Wednesday, November 14, 2018
Life

Animal Rights Group Claims Milk is a Symbol of White Supremacy

In an effort to urge people to stop drinking milk, a certain well-known animal activist group claims the mainstay is a symbol of white supremacy.

If you drink milk, you must support the notion of white supremacy. That’s what seems to be the message of a certain group.

I’m not naming the group. You probably know who it is already. But this blatant (and pathetic) grab for attention won’t get them any by-name publicity here.

The group, which likes to do outrageous things just to get attention, claims there’s a historical basis for this ridiculous notion.

According to The New York Times, genetic researchers are finding their articles are being misappropriated for claims of this kind. In the milk example, the gene allowing people to properly digest lactose normally switched off after childhood. But the first cattle herders in Europe 5,000 years ago seemed to have a chance mutation allowing theirs to stay activated:

In the post, the link is accompanied by a snippet of hate speech urging individuals of African ancestry to leave America. “If you can’t drink milk,” it says in part, “you have to go back.”

There. White supremacy.

Except for one little problem: a similar mutation also occurred in people from Eastern Africa.

Still, when you’re out for attention by making an outrageous claim, you never let facts get in the way, right?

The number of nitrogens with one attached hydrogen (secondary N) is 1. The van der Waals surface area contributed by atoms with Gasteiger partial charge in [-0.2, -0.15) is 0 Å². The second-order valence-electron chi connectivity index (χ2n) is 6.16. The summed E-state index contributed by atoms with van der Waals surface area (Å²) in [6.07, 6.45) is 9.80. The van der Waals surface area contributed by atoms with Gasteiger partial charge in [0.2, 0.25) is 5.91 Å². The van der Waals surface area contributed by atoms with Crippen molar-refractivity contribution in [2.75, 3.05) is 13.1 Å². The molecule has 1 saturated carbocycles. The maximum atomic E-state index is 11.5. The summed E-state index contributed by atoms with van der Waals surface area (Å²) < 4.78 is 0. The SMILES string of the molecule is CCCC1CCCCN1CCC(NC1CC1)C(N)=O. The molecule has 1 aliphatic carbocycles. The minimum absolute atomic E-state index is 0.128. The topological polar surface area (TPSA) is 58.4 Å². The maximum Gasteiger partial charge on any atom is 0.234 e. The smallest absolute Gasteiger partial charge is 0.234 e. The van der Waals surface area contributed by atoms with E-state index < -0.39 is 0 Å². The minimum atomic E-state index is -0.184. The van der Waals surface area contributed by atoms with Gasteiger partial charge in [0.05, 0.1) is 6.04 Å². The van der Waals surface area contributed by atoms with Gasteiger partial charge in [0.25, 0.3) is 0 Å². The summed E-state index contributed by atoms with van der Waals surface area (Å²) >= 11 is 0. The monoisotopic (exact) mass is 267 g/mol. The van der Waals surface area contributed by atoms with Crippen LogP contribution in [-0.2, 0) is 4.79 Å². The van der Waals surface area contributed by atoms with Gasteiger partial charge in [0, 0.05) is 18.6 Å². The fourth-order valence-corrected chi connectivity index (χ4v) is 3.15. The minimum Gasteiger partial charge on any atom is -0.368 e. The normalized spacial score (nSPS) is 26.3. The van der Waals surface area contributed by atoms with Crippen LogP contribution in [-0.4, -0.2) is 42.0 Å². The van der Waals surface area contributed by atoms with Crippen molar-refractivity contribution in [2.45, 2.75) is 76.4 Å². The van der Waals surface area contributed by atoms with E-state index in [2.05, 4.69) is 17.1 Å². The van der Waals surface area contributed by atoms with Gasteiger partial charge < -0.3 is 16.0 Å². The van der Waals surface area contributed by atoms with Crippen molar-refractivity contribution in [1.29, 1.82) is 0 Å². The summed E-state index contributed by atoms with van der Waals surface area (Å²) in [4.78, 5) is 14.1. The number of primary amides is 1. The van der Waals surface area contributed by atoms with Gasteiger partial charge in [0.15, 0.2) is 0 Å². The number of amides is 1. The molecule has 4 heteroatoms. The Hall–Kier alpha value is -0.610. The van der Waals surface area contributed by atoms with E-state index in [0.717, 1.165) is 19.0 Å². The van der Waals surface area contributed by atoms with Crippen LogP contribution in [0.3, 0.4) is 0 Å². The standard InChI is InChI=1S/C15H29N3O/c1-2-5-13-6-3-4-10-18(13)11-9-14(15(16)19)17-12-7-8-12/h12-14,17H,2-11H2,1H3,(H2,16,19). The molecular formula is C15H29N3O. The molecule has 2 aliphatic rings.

The social media fallout has been mostly hilarious, with one person asking if chocolate milk is acceptable. Another pointed out that white supremacists also are known to consume large amounts of oxygen, suggesting that members of the group should avoid consuming it as well.

The group has plenty of reasons, it says, that are valid reasons to avoid daily milk. They list a variety of ways they say cows are horribly mistreated by the dairy industry.

If that’s the case, if the level of cruelty is so abhorrent, that ought to be more than enough for their fight against the industry.

When you have to stoop to such a silly level to get your word out, you damage your own credibility.

If their goal was to get people to look at their core message, this little stunt seems to have done far more harm than good.

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Patrick is a Christian with more than 27 years experience in professional writing, producing and marketing. His professional background also includes social media, reporting for broadcast television and the web, directing, videography and photography. He enjoys getting to know people over coffee and spending time with his dog.